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I never the performance much thought after, despite his voice being pleasant . The very next week however, the radio blasted : “Elle, elle, elle” .  IT was on the radio, that very song!  This guy was famous all of a sudden. I couldn’t believe it! Fast forward to the next time I saw him The next time I saw him after was at Living Room, a club in Bellville. He was booked to perform , but there was not a chance that I could get close to him  to convey this story because he was surrounded by bodyguards!

I still could not believe that this singer guy,who had hijacked my stage, had turned out to be famous the very next week. It was beyond me. In retrospect it makes complete sense. Tagore’s is that the type of venue that allows for that kind of magic.

When going to Tagore’s you never know what may transpire, but you don’t fight the ambiance of the place either.  You go with it.  It has an air of mystery and sanctity about it. It is ultimately a performance space that houses talent. An intimate platform that allows for poetry and music. Many a renowned and unknown artist has touched stage with that venue. Hence the Jimmy Nevis overnight sensation phenomena.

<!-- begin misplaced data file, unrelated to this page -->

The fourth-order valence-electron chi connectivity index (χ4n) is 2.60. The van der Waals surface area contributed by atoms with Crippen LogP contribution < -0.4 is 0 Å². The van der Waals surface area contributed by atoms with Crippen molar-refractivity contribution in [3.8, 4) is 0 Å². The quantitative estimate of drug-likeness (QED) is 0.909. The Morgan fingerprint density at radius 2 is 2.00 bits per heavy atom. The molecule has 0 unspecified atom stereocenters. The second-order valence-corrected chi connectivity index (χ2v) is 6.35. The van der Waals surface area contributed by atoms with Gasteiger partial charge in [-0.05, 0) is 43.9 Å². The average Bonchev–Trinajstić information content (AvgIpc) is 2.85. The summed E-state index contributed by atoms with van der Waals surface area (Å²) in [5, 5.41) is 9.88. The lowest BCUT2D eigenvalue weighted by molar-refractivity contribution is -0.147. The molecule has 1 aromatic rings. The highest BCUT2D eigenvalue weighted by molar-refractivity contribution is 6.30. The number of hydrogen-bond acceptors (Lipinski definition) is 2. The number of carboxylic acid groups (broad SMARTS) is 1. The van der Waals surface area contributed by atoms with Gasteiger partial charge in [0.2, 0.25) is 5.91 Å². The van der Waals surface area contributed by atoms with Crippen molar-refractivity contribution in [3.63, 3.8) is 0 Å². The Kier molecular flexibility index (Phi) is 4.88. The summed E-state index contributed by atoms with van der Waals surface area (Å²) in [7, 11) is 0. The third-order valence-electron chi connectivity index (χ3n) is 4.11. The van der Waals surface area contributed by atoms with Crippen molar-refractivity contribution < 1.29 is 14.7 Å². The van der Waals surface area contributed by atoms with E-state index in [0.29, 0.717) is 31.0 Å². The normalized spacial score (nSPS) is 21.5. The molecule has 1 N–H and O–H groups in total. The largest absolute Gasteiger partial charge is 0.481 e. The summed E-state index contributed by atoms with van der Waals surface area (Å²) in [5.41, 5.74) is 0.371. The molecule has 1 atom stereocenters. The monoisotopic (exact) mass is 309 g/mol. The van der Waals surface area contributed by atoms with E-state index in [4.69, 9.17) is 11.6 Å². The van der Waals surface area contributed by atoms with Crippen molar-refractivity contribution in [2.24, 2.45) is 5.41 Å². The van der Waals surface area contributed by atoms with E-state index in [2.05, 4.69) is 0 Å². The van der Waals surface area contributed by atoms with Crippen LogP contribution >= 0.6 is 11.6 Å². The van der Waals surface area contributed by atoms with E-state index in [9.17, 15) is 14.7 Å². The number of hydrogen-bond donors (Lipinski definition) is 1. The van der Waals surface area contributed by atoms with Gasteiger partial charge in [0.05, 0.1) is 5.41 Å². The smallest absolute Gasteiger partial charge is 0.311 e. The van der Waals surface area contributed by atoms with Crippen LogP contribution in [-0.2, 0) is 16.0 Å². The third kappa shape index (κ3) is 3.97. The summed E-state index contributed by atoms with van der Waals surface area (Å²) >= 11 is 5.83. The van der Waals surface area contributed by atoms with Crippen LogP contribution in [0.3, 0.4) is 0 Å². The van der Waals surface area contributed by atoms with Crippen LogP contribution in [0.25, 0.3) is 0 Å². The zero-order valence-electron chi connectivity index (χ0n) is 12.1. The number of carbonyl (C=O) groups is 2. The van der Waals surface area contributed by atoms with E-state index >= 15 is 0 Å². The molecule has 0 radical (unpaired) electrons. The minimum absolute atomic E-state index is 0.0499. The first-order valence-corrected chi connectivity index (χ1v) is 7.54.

So now that Observatory is where I reside, and poetry seems so far away, a revival of Grounding Sessions seems in order.

Each Tuesday will host a feature poet and an Open-mic where poets are given the opportunity to share writing related to chosen theme.   The commencement date of the first insallment will be February 24th. The theme is  The History of love, in keeping with the month of love (February) and Black History month.  Winslow Schalkwyk will be the first feature poet. Do come,if not for any other reason besides that I have Elephant shoes to fill, and a dream to see through.

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Artist Profile: Kyle Louw

Kyle Louw

Kyle Louw

It’s very seldom that fresh young talent becomes an overnight sensation. I mean, even the Disney kids put in some work before they blew up in their adult years. It seems as though some people have the ability to become smashing hits within a short period of time.